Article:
I have always wanted to be a scientist. I am the offspring of two scientists, which means I am genetically predisposed to think lab coats are hotter than, I don’t know, six-packs. I actually find conducting experiments and thinking about theories fun. And yes, I was once that kid with unfortunate glasses who took bio, chemistry, and physics in high school with gusto.
But after a full-time stint working in the field I believed to be my jam (neuroscience, hey!), I have decided a scientist’s life is not the life for me.
Apparently I’m not the only one. A report from the Association for Women in Science just announced some pretty miserable statistics on the work-life balance and career satisfaction of those working in the sciences. The report is based on a survey profiling 4,225 researchers from around the world and across science disciplines. And the results aren’t pretty.
Some 48 per cent of women in research reported being unsatisfied with their work-life balance, while 39 per cent of men felt the same. A total of 54% scientists said that work conflicted with their personal lives at least two to three times a week.
That’s why some people just end up leaving. Dan Wan was a biology student specializing in plant sciences at Imperial College London last year. He decided to leave academic science altogether, and now works in television, producing science documentaries for networks like Discovery and National Geographic.
“Having my head stuck in fume cupboards and tissue culture hoods from 9 a.m. to midnight at times daily wasn’t my cup of tea,” says Dan. “Having loads of friends doing similar jobs meant it was near impossible to line up even 15 minutes for lunch and sometimes even a drink down the pub afterwards. Sacrifices did have to be made, and you have to be dedicated to the cause to enjoy it.
“Sometimes it got to the point where you just didn’t have time for lunch, and you’d have to eat or see friends for a few seconds between experiments. I loved the theory of what I was doing but the practical side just didn’t click with me.”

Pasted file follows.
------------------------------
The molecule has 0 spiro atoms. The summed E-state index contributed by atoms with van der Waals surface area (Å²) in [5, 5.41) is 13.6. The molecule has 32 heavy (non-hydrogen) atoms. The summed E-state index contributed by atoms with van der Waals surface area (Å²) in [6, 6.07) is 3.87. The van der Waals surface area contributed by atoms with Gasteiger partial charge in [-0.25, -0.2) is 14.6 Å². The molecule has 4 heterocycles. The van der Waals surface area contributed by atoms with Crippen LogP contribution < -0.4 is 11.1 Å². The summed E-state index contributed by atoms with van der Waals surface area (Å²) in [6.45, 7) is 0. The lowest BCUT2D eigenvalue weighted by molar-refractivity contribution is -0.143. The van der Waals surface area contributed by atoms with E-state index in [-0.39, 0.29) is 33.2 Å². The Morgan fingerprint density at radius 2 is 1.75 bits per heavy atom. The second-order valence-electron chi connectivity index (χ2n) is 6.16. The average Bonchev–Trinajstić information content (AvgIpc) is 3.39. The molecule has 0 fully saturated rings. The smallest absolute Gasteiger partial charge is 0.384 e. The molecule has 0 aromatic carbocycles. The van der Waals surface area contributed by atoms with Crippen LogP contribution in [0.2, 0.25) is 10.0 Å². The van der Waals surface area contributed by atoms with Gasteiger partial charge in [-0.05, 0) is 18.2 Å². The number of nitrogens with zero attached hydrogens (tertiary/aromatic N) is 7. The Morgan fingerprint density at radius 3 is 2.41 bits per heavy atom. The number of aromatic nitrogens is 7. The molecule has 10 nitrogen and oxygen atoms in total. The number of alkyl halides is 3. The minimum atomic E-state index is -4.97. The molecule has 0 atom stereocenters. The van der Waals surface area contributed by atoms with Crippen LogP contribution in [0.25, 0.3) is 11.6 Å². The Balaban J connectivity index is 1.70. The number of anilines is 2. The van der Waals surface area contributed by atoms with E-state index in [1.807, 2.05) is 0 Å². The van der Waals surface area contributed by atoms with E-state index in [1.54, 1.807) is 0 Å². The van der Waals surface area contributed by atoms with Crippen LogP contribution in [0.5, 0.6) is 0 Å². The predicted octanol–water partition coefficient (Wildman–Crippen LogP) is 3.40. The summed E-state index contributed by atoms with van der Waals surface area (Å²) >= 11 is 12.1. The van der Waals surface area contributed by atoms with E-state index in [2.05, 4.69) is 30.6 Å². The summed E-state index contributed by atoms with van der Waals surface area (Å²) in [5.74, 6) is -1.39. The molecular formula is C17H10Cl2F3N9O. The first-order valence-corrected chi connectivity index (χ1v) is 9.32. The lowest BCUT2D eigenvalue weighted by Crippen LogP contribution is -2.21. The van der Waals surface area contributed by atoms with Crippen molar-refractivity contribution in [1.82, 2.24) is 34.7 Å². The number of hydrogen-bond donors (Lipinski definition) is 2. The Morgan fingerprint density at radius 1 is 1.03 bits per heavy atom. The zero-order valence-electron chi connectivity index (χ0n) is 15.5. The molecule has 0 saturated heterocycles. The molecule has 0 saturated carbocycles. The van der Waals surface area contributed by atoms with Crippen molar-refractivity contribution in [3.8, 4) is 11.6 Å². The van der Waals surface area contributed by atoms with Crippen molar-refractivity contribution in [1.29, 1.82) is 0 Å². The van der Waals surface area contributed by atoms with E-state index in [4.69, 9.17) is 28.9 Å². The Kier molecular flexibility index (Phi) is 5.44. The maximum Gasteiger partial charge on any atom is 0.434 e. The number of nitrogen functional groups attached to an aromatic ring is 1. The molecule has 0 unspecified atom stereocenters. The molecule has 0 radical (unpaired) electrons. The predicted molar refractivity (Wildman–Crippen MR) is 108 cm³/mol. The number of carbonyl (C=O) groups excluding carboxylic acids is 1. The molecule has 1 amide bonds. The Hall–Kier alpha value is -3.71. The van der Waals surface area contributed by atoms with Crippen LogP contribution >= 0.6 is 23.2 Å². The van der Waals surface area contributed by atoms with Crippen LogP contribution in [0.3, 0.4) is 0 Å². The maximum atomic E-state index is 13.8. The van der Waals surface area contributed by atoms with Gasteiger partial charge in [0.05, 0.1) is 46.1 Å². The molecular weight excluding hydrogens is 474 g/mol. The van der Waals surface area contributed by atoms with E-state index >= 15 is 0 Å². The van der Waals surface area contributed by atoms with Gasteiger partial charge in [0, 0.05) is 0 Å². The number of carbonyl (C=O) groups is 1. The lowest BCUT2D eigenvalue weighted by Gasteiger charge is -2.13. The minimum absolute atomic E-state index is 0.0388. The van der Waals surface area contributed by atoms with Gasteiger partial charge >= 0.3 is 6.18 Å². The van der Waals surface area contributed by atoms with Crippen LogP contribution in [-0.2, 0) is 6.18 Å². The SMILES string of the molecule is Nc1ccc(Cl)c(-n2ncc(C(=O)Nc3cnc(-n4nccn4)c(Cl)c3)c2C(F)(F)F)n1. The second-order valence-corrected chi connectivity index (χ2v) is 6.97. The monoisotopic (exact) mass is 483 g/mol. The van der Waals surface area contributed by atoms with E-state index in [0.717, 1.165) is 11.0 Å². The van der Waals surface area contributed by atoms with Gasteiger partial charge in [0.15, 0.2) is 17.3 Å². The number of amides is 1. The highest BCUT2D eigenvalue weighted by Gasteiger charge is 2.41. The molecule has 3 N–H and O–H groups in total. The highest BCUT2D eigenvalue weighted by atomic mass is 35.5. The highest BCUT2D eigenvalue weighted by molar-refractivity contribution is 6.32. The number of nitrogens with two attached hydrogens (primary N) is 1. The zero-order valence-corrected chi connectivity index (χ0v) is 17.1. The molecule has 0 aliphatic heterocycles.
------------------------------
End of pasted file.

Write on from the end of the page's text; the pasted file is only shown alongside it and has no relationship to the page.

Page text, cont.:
One in 10 respondents in the AWIS survey said they expected to leave their current position within a year. Of these, 9% said they were leaving because they weren’t able to balance their work with the rest of their lives.
When I was doing full-time in the neuroscience lab, I was working 12-hour days. We were fighting against grant deadlines, publication deadlines, and our human tendency to, uh, take a break. But we didn’t really have a choice. Decreased funding in most fields means that more people are competing for the same research grants. So the more hours you put in, the more grants you can apply for, and the more articles you can publish. Then it’s publish or perish, etc.
Not all labs are like that, but a frightening number of them are. In August, the heavyweight science journal Nature featured a series of pieces on “24/7 lab” culture. It’s a lifestyle where working inhuman hours is actually considered sexy. One article featured an interview with Baltimore-based neurosurgeon Alfredo Quinones-Hinojosa, who’s famous for his 140-hour weeks, and for the fact that his three young kids thought he lived at the hospital. He’s also published 113 articles in six years.
For a field where the superstars are people who thrive on having no outside life to speak of, it bodes badly for anyone with interests outside of the lab. When you do focus too much on other pursuits, your career suffers. That was the case for over 30% of the AWIS survey respondents, who reported that having kids or taking better care of their work-life balance had a negative effect on their careers.
But the problem with working this hard isn’t just about the scientists themselves. I’m wondering about science research itself. How good can your study be when it’s written up at four in the morning, on two hours of sleep? What are the chances you’ll make a mistake while analysing your data, or worse, performing a surgical procedure?
My supervisors speak of a time when they’d pause for long afternoon breaks over coffee with their profs, just to relax and talk about ideas, scientific or otherwise. Those breaks let them be creative, and as a result they did good, penetrating science.
When I think of how those days must have been, I imagine them in sepia. Today we don’t have the time for major creative insights. Instead it seems we do the same one experiment as many times as we can, with minor technical variations that will justify writing up a handful of publications. It feels like we’re sacrificing the science as much as we’re doing to the scientists.
“Once the novelty of wearing a long white coat all day wore off,” says Dan, “days became long and boring. Plus, I felt like I was losing any creative sensibility I ever had. I wanted to do something where science was still relevant but creative at the same time; I think TV is a nice balance.”
It’s hard to abandon a field entirely when you really did love its theories in the first place. So perhaps I’m doomed to become one of those people who follow academic science journals on twitter, wondering how to publish my first lab coat harlequin. Come to think of it, I actually wouldn’t mind.